• E) Observe the evolution of the severe
    thunderstorm just to the south of St. Louis.
    Track the location of its maximum echoes over
    time on a map of the area. From this trajectory,
    linearly extrapolate the direction in which the
    storm is expected to move if it does not
    dissipate. Highlight the areas where a severe
    thunderstorm warning should be issued.

  • 2) Now examine the other sequence of CAPPI images
    based on the Baldy Hughes Doppler weather radar
    (centre point on the images) recorded between
    1850 UTC and 2220 UTC on 27 February 2006
    assuming ambient air temperatures are below
    freezing and answer the following questions
  • A) Tabulate and plot the approximate
    precipitation rate for Prince George over time
    during the storm. When does the snow finally end
    falling in Prince George?
  • B) Integrate in time the snowfall rate over
    Prince George to obtain the total snow
    accumulation during this period.
  • C) Are the observations from Prince George
    Airport consistent with the radar observations?
    Recall that there is an 8-hour difference between
    Pacific Standard Time (PST) and Universal Time
    Coordinates (UTC).

  • D) Focus on a persistent and coherent radar echo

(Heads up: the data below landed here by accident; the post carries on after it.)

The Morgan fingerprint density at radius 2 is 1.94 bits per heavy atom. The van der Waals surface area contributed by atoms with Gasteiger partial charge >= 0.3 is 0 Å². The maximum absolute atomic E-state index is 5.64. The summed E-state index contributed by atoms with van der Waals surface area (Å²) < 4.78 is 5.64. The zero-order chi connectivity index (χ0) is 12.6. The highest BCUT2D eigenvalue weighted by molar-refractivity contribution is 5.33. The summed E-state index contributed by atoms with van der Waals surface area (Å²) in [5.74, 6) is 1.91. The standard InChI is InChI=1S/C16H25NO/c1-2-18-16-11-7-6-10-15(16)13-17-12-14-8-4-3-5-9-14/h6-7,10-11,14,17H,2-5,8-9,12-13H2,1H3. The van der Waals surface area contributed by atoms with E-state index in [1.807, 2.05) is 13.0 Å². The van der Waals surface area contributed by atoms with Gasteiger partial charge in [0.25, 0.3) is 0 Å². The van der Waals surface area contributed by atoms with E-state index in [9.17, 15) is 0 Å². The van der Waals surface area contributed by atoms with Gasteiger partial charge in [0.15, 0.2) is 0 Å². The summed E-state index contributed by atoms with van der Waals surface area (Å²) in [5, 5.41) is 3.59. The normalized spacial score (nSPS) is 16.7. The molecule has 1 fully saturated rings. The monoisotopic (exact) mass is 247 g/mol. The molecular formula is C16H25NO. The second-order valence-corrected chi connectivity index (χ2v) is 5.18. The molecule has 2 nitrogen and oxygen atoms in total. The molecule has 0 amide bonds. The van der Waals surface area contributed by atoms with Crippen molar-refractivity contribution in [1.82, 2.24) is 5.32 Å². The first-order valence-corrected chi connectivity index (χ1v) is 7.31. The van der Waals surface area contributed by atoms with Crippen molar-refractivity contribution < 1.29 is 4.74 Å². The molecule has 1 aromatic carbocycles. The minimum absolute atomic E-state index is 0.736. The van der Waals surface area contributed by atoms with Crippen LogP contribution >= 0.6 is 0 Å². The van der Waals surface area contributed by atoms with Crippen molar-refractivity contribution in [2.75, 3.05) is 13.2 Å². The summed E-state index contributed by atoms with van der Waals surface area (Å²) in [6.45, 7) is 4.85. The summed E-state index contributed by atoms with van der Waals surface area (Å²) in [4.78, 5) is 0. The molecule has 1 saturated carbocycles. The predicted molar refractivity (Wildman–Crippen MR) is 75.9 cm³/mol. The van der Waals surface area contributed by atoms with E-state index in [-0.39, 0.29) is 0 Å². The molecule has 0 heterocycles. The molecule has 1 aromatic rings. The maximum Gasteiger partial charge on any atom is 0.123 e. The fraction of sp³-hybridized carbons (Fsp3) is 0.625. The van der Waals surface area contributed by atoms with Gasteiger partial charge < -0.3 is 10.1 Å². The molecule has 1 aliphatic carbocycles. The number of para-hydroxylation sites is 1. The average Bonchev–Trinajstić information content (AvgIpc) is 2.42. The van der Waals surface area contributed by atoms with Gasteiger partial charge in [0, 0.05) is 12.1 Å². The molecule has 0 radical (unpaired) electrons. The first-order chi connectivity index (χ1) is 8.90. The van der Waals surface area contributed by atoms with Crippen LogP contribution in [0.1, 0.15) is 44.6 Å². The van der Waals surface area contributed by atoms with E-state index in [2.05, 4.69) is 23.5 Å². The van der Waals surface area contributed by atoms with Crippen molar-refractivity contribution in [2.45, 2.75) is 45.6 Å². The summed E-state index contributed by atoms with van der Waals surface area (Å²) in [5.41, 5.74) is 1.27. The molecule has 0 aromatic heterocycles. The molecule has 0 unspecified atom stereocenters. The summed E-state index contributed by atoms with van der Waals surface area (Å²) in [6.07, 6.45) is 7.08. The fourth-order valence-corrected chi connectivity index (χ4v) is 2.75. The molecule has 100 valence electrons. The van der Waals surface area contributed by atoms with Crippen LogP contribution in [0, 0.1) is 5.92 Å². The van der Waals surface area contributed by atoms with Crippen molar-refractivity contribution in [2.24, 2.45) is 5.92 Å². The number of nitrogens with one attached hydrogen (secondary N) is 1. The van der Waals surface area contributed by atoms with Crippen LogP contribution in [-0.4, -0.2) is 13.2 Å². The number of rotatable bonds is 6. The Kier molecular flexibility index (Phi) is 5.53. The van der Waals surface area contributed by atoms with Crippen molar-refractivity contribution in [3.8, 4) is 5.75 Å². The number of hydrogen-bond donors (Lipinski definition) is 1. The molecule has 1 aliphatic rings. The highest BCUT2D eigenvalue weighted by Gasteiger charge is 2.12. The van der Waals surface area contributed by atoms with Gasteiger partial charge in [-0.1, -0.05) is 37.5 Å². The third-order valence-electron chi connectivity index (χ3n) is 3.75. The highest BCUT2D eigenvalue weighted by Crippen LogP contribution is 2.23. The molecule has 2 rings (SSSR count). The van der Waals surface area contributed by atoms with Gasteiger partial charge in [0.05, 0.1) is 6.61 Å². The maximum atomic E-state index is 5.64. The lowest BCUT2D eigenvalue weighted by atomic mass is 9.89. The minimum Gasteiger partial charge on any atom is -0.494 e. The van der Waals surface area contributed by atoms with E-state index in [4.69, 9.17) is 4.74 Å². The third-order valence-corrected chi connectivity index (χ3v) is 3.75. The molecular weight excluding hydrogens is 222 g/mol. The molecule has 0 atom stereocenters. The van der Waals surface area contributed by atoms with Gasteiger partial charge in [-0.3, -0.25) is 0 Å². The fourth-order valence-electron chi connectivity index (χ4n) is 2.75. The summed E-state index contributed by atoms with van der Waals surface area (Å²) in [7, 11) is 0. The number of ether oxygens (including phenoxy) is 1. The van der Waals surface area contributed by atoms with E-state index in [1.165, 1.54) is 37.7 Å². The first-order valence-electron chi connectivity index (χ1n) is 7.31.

over several images. Based on the time elapsed
    between images and the distance between
    concentric circles on the maps, determine the
    approximate speed of the system. Please indicate
    the approximate area on which your calculations
    are based.
  • E) What do the radar echoes between Burns Lake
    and Fort St. James (140 km northwest of Baldy
    Hughes) represent? Do you observe similar echoes
  • F) What other errors of interpretation may arise
    from the remote sensing of precipitation by
    land-based weather radar? You may consult
    Environment Canada's website for hints.

  • G) What is the horizontal resolution of the CAPPI
    images from the Baldy Hughes weather radar?
  • H) A typical value of the radar reflectivity
    factor for this snowstorm is Z 30 dBZ . Convert
    this quantity into a snowfall rate and express it
    in units of mm h-1 snow water equivalent (swe)
    using the assumption that the snow has a density
    of 100 kg m-3.
  • I) Compare the precipitation rate for the average
    echo of Z 30 dBZ deduced for rain (U.S.
    midwestern case) and for snow (Prince George

  • J) Discuss some of the possible reasons that
    would explain differences in the average
    precipitation rates observed in the two case
  • K) Bonus Question Imagine a situation in which
    solid precipitation is falling from clouds
    situated several kilometres above the surface.
    The air temperature in the clouds is about -15oC
    whereas the near-surface air temperature is 5oC.
    As the snow falls into a layer of above freezing
    air near the surface, it will melt. What will be
    the impact of this phase change on the radar
    reflectivity if it set to detect snowfall only?

  • Environment Canada
  • United States National Weather Service
  • McGill Weather Radar